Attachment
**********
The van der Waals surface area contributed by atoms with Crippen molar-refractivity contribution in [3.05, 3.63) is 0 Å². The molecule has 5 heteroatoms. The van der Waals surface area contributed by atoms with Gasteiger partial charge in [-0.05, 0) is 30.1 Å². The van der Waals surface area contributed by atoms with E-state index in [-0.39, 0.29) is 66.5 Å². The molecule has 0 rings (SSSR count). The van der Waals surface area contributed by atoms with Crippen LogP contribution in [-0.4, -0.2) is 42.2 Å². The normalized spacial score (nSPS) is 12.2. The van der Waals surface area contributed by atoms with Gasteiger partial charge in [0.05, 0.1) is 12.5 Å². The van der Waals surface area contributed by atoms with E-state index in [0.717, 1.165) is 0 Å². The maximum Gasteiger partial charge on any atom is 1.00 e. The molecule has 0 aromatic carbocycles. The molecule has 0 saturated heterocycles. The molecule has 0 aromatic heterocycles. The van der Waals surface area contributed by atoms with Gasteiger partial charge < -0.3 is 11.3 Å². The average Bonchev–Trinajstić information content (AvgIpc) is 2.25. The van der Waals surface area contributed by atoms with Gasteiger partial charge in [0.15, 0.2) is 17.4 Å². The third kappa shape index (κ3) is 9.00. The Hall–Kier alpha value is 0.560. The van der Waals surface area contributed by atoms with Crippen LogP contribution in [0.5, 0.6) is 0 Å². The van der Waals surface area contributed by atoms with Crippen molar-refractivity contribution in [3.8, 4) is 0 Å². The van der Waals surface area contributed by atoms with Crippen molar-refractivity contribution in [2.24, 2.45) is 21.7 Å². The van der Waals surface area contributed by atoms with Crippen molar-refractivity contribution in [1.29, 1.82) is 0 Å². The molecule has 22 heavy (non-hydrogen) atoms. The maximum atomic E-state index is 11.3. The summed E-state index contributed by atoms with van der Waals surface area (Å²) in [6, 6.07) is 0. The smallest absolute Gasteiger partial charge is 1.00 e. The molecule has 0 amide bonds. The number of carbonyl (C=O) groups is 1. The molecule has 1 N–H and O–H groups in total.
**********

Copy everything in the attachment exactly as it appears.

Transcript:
The van der Waals surface area contributed by atoms with Crippen molar-refractivity contribution in [3.05, 3.63) is 0 Å². The molecule has 5 heteroatoms. The van der Waals surface area contributed by atoms with Gasteiger partial charge in [-0.05, 0) is 30.1 Å². The van der Waals surface area contributed by atoms with E-state index in [-0.39, 0.29) is 66.5 Å². The molecule has 0 rings (SSSR count). The van der Waals surface area contributed by atoms with Crippen LogP contribution in [-0.4, -0.2) is 42.2 Å². The normalized spacial score (nSPS) is 12.2. The van der Waals surface area contributed by atoms with Gasteiger partial charge in [0.05, 0.1) is 12.5 Å². The van der Waals surface area contributed by atoms with E-state index in [0.717, 1.165) is 0 Å². The maximum Gasteiger partial charge on any atom is 1.00 e. The molecule has 0 aromatic carbocycles. The molecule has 0 saturated heterocycles. The molecule has 0 aromatic heterocycles. The van der Waals surface area contributed by atoms with Gasteiger partial charge < -0.3 is 11.3 Å². The average Bonchev–Trinajstić information content (AvgIpc) is 2.25. The van der Waals surface area contributed by atoms with Gasteiger partial charge in [0.15, 0.2) is 17.4 Å². The third kappa shape index (κ3) is 9.00. The Hall–Kier alpha value is 0.560. The van der Waals surface area contributed by atoms with Crippen LogP contribution in [0.5, 0.6) is 0 Å². The van der Waals surface area contributed by atoms with Crippen molar-refractivity contribution in [3.8, 4) is 0 Å². The van der Waals surface area contributed by atoms with Crippen molar-refractivity contribution in [2.24, 2.45) is 21.7 Å². The van der Waals surface area contributed by atoms with Crippen molar-refractivity contribution in [1.29, 1.82) is 0 Å². The molecule has 22 heavy (non-hydrogen) atoms. The maximum atomic E-state index is 11.3. The summed E-state index contributed by atoms with van der Waals surface area (Å²) in [6, 6.07) is 0. The smallest absolute Gasteiger partial charge is 1.00 e. The molecule has 0 amide bonds. The number of carbonyl (C=O) groups is 1. The molecule has 1 N–H and O–H groups in total.